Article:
Mayfield has a vibrant main street which is Maitland Road. There are a large number of service providers from chemists, medical centres and specialists through to retailers, takeaways and supermarkets. In the gallery below there is a picture of a future shopping centre. This is on Maitland Road and will likely have car parking entering off Havelock Street. The shopping centre will have Coles Supermarket as its anchor tenant supported by a number of specialty stores. The suburb has a number of schools both private and public. There are child care centres in the suburb as well. A popular pub is The Stag and Hunter on the corner of Maitland Road and Hanbury Street (see below) which has live music and a well patronised bistro. Barrio 2304 is a small restaurant in the east end of Maitland Road. Not far away is Pork Ewe Deli which has also picked up a large and popular following. A favourite of mine is Kung Fu Noodle on the corner of Valencia and Maitland (opposite Woolworths and next door to Aldi) for a quick and cheap dinner. There are a number of gyms in the suburb too, catering for a wide variety of people. From Anytime Fitness (ironically located near McDonald’s) to Genesis (24 hours full service gym) to Balance Collective (part of Wests Group, where the Knights train also an indoor pool aquatics/ learn to swim).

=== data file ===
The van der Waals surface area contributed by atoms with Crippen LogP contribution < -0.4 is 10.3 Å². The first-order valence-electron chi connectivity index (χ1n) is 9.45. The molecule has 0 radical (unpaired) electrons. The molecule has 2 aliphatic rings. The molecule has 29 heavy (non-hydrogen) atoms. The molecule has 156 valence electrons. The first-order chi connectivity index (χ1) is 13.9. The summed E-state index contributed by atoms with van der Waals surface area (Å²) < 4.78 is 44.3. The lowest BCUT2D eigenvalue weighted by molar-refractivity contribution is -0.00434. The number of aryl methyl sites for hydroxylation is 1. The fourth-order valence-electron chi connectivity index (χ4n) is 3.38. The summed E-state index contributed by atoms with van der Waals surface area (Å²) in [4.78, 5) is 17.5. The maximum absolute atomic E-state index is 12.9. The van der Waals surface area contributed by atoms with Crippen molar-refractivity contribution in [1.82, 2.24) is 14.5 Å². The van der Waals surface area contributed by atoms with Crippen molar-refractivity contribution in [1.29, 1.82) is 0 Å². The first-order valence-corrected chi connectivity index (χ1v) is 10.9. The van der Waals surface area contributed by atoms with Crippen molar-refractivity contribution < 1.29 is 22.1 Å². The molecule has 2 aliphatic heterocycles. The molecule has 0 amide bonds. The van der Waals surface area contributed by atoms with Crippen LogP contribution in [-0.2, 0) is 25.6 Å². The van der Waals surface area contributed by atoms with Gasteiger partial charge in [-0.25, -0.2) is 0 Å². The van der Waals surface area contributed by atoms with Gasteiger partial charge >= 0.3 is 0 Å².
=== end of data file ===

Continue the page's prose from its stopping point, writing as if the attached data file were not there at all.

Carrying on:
Mayfield is conveniently located about 10 minutes from the CBD of Newcastle, 15 minutes to major shopping centres Kotara and Charlestown and about 25 minutes to Newcastle Airport. It is well serviced by public transport with a number of Newcastle and private bus operators as well as being close to Waratah train station (one station from the University of Newcastle at Warabrook).
Continued Below Gallery